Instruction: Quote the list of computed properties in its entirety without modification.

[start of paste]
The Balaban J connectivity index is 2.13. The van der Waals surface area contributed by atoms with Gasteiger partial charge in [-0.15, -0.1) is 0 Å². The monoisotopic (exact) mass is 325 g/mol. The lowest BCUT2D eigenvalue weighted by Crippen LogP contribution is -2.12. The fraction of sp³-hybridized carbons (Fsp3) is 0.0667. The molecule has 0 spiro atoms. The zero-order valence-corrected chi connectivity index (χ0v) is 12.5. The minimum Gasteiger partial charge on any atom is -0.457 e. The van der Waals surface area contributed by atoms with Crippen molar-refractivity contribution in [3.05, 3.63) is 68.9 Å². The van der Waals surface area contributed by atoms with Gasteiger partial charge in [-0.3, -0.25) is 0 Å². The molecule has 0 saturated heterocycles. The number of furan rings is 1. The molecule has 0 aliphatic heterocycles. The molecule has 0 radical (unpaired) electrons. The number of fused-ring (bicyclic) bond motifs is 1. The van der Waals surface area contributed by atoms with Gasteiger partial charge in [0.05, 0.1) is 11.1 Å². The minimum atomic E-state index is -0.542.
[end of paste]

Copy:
The Balaban J connectivity index is 2.13. The van der Waals surface area contributed by atoms with Gasteiger partial charge in [-0.15, -0.1) is 0 Å². The monoisotopic (exact) mass is 325 g/mol. The lowest BCUT2D eigenvalue weighted by Crippen LogP contribution is -2.12. The fraction of sp³-hybridized carbons (Fsp3) is 0.0667. The molecule has 0 spiro atoms. The zero-order valence-corrected chi connectivity index (χ0v) is 12.5. The minimum Gasteiger partial charge on any atom is -0.457 e. The van der Waals surface area contributed by atoms with Crippen molar-refractivity contribution in [3.05, 3.63) is 68.9 Å². The van der Waals surface area contributed by atoms with Gasteiger partial charge in [-0.3, -0.25) is 0 Å². The molecule has 0 saturated heterocycles. The number of furan rings is 1. The molecule has 0 aliphatic heterocycles. The molecule has 0 radical (unpaired) electrons. The number of fused-ring (bicyclic) bond motifs is 1. The van der Waals surface area contributed by atoms with Gasteiger partial charge in [0.05, 0.1) is 11.1 Å². The minimum atomic E-state index is -0.542.